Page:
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President's Blog

Posts tagged CIC

Looking Around and Forward

The time after the holidays and before students return to campus is when many professional conferences and meetings take place. For example, I’ve just come back from the President’s Institute of the Council of Independent Colleges, which was held concurrently with the annual meeting of the Women’s College Coalition.

Like folks in all other professions, college presidents find it valuable from time to time to raise their heads from the daily agenda in order to look around at the larger context shaping that agenda and forward toward whatever might be coming next. There is much to be learned from the experiences and ideas of educational leaders from across the country who share Sweet Briar’s commitment to liberal education and student success. America’s liberal arts colleges share many values, commitments, and challanges. What makes them stronger as a community makes each college individually stronger as well.

Here are things I especially appreciated during my time at the conference:

  • I heard a keynote address by Andrew DelBanco on the value of liberal education. Many of the ideas he shared with the assembled presidents are developed in his book, College: What It Was, Is, and Should Be. DelBanco’s main point is that residential undergraduate education plays an essential role in preparing students for citizenship and community life by sustaining an environment in which they can practice leadership, decision-making, debate, and self-government under the guidance of role models and mentors.

 

  • I participated in a robust discussion about financial aid policy. This session has received some press coverage; the question is whether financial aid is appropriately allocated between two purposes — to meet the financial need of families and to provide non-need-based aid to students with particular qualifications.

 

 

 

 

Of course, I also valued the opportunity to pick the brains of other college presidents, hear about interesting innovations moving forward on other campuses, and reflect on the national picture of opportunity for students.

It goes without saying that leading an academic institution in this day and age is challenging work. But a conference like these is just one more occasion on which I realize how lucky I am to have the chance to do it! Providing the kind of education Sweet Briar offers to new generations of women, and advancing the proud tradition of the American liberal arts college as an option for all students, is endlessly interesting and unquestionably important.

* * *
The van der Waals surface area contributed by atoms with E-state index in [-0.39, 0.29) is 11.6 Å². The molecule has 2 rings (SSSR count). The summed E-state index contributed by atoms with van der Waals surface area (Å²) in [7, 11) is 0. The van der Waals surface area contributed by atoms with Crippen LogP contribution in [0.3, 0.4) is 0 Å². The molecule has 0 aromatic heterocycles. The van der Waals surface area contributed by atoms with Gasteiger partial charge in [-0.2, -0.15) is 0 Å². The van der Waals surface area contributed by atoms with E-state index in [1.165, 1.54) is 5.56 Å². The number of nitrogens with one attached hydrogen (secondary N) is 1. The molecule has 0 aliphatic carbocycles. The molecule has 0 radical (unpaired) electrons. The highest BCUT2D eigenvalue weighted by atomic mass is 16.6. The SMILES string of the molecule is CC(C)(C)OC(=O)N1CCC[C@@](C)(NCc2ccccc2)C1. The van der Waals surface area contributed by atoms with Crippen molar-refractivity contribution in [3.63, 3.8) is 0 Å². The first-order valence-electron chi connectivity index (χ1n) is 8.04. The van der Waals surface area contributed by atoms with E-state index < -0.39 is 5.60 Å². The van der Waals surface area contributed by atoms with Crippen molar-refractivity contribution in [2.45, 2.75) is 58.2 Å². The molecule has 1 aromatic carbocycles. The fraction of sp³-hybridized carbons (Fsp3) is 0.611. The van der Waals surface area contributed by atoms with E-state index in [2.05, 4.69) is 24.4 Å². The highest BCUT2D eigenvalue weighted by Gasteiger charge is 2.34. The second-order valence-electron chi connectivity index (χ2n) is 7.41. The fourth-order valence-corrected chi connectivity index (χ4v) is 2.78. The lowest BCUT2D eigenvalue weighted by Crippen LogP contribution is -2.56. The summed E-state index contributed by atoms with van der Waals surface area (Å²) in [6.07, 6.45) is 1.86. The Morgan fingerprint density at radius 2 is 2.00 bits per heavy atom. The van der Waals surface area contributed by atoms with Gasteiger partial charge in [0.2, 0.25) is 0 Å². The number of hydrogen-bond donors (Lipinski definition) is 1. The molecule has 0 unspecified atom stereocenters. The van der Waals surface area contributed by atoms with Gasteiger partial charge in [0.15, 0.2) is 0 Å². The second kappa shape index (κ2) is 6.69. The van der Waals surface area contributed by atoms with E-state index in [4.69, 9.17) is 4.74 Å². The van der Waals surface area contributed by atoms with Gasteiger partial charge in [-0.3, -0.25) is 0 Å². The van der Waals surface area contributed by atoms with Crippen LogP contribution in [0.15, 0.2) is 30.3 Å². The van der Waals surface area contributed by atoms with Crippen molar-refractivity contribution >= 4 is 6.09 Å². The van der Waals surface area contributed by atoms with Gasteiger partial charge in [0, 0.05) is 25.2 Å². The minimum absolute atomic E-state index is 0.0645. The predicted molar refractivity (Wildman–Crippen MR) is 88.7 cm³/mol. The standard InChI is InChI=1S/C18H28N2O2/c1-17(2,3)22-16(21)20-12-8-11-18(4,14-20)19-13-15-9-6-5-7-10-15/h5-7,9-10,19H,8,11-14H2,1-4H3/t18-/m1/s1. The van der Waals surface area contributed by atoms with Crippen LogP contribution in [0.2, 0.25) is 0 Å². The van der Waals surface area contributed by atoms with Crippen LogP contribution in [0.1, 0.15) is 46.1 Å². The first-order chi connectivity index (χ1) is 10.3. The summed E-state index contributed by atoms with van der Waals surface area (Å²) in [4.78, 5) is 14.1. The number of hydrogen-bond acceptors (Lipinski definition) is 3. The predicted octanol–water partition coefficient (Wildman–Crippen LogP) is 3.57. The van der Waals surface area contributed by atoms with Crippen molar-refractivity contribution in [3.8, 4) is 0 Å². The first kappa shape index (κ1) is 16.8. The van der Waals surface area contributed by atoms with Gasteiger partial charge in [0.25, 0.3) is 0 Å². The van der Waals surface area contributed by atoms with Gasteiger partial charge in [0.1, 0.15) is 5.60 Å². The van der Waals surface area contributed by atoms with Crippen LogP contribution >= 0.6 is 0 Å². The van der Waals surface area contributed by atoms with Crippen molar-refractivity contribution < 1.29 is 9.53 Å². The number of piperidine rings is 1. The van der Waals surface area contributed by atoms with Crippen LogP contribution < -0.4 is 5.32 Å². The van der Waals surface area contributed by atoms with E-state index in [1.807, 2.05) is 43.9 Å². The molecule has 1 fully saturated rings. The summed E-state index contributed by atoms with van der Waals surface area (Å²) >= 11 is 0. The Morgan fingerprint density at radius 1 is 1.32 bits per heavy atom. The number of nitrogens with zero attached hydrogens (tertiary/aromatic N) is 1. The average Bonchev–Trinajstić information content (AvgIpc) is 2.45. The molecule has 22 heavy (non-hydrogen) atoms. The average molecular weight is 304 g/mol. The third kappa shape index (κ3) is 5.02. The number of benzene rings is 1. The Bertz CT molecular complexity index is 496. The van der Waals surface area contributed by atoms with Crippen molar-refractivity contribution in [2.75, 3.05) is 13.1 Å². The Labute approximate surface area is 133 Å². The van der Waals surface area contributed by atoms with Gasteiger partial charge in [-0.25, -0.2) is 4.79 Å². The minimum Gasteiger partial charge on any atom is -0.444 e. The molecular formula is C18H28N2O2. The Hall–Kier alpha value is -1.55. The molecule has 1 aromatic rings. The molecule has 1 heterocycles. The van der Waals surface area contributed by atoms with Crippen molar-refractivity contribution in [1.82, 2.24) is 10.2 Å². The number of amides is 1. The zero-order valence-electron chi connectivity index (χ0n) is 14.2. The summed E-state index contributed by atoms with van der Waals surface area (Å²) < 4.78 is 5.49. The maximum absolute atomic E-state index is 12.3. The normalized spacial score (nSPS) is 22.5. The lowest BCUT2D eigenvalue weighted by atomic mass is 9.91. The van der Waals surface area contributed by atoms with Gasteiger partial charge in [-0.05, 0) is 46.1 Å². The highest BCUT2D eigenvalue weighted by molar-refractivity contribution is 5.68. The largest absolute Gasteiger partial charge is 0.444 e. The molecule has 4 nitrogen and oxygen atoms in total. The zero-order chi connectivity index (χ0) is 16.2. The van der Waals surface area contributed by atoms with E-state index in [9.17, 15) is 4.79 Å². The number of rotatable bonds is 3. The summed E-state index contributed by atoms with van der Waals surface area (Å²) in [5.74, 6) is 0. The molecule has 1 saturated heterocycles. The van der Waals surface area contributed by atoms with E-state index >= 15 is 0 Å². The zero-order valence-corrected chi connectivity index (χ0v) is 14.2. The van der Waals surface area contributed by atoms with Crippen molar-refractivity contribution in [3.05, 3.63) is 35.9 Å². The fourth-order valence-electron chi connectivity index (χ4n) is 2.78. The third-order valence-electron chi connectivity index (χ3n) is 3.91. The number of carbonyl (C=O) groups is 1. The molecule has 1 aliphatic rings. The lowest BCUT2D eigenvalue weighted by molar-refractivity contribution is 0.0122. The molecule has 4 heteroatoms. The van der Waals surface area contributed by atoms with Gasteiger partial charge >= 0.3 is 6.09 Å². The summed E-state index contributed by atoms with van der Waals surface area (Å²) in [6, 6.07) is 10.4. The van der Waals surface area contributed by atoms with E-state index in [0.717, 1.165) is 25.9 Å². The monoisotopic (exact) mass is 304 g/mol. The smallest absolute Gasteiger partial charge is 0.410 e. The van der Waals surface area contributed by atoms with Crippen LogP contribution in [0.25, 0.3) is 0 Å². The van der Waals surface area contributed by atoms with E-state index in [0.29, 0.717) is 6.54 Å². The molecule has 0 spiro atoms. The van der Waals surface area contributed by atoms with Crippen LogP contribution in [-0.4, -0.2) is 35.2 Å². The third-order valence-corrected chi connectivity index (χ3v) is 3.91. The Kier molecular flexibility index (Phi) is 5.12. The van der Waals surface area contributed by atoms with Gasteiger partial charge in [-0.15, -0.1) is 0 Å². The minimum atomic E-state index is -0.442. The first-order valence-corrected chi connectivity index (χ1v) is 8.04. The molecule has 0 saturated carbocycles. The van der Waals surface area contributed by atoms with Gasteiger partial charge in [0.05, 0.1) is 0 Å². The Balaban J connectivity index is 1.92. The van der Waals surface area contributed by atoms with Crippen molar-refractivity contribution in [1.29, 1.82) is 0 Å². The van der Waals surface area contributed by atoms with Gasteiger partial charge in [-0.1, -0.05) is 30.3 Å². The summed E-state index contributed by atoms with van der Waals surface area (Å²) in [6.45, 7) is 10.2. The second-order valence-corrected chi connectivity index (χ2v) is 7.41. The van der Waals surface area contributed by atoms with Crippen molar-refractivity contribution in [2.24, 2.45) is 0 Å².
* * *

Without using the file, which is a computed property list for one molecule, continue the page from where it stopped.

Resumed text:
Discussing Educational Leadership

In the last few days my travel schedule included a couple of events focused on academic and educational leadership, giving the week a serendipitous and interesting theme.

First I had the chance to speak to participants in the Senior Leadership Academy, a collaboration between the Council of Independent Colleges and the American Academic Leadership Institute. (And an excellent program: our own Dean Amy Jessen-Marshall is a former participant.) It was an honor for me to be invited to speak to this group of aspiring academic leaders: my topic was the way a president thinks about making vice-president level appointments and molding an effective senior staff team. Believing, as I do, that higher education will be facing complex and crucial challenges for decades to come, it seems to me that preparing the next generation of deans, vice-presidents, and presidents to address those challenges wisely is an essential priority.

The title for my remarks was “Cabinetball.” If you’ve read the book Moneyball and if you loved the comic strip Calvin and Hobbes, you have two essential reference points for what I had to say. In very brief summary, I emphasized two things. First, effective academic administration is a team effort and the team’s success can only be measured by institutional achievements that advance mission. In other words, a good cabinet works together to ensure that students are learning, growing, and moving toward their professional and personal goals. This may seem to be patently self-evident, but I assure you it’s not; sometimes the pursuit of reputation (both personal and institutional) can displace the pursuit of actual mission. I also suggested to these future leaders that they should think less about whether they want to be leaders then about whether they want to do the work that leaders need to do to support student success. That is, I suggested that they’d do well to think in terms of the verb “to do” rather than the verb “to be.”

I also noted that, these days, running a college means negotiating a turbulent and rapidly-changing environment, requiring flexibility, nimbleness, and the willingness to take (prudent, appropriate) risks. The metaphor here was “Calvinball,” which you may remember as the game Calvin would play with Hobbes in which the rules were constantly and mystifyingly changing. . . .sometimes higher education in today’s economy feels like that. Under the circumstances, leaders need creativity, agility, and courage in addition to the integrity, wisdom, dedication, intelligence and other qualities that academic leadership has always required.

In the next post, I’ll say a bit about the Annapolis Group meeting, which is where I went next. . .